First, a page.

An NLF Commander Reports
NLF Point of View
I was the NLF commander in a recently completed Vietnam: 1965-1975 campaign game, as Mark D’s opponent. Fortunately, my troops came crashing into Ho Chi Minh city to end this war in the Spring of 1972…
Developing a strategy for playing this game as the NLF can be difficult. Since they won historically, there is a tendency to do what they did but that’s not necessarily a good idea since the Allies will most likely be expecting that & will have their own strategy primed to defeat it. But going with something different risks ignominious defeat as there is likely some reason your “good” ideas weren’t followed by the real NLF!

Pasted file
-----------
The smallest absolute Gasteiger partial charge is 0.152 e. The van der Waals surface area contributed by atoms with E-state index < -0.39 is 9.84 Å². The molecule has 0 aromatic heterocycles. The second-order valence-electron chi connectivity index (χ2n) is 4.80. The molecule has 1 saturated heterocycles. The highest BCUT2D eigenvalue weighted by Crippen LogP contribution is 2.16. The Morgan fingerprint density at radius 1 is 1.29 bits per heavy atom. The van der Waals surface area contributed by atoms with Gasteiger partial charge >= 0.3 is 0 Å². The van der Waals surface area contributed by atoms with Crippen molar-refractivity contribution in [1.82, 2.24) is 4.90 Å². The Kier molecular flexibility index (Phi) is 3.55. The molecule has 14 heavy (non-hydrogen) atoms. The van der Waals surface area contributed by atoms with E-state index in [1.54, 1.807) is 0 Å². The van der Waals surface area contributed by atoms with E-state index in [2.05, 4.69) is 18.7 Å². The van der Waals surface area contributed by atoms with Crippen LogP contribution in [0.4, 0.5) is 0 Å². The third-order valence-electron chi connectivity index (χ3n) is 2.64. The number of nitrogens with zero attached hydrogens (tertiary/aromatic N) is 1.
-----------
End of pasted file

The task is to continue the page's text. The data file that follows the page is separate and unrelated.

What I eventually decided to do was to follow a much more passive path than the NLF had historically. I would try to maintain & build up my armies & replacement points, using them to get population shifts, while forcing the Allies to come after me. Historically, the NLF launched repeated offensives which were devastating to Allied morale but also led to massive NLF losses & gave the Allies breathing space to recover their population levels. I wanted to maintain an army for the entire game, keeping a constant downward pressure on the population, while forcing the Allies to come after me. And I wanted to be able to keep units in heavy terrain, in Hold status if I could, to force maximum losses when they did. As his population slipped away he would be forced to attack me & the extra units he’d have to buy & the replacement points he would lose would somewhat offset the morale points he wouldn’t lose to offensives. The I-go, You-go, I-go sequence of the game was a big help here since it would allow me to run units out of the mountains down into the rice paddies at the end of a season where possible & then run them right back out again at the start of the next season. I also wanted to concentrate my “population offensive” on individual provinces, rather than spread out & diffuse the effect. It’s much better to run a few provinces down to 0- than it is to try to get a lot of them down to the mid-range. Once they’re at 0-, they tend to stay there & then the units can be moved to another province to start degrading the population there. So eventually, the map will be checkerboarded with provinces at 0- & others at the maximum with a few “battleground” provinces which are flooded with NLF units & which are headed for 0-. Lastly, I positioned as many VC battalions adjacent to roads as I could, putting them into “Patrol” where possible to keep the Allies from being able fully to use their advantage of mobility.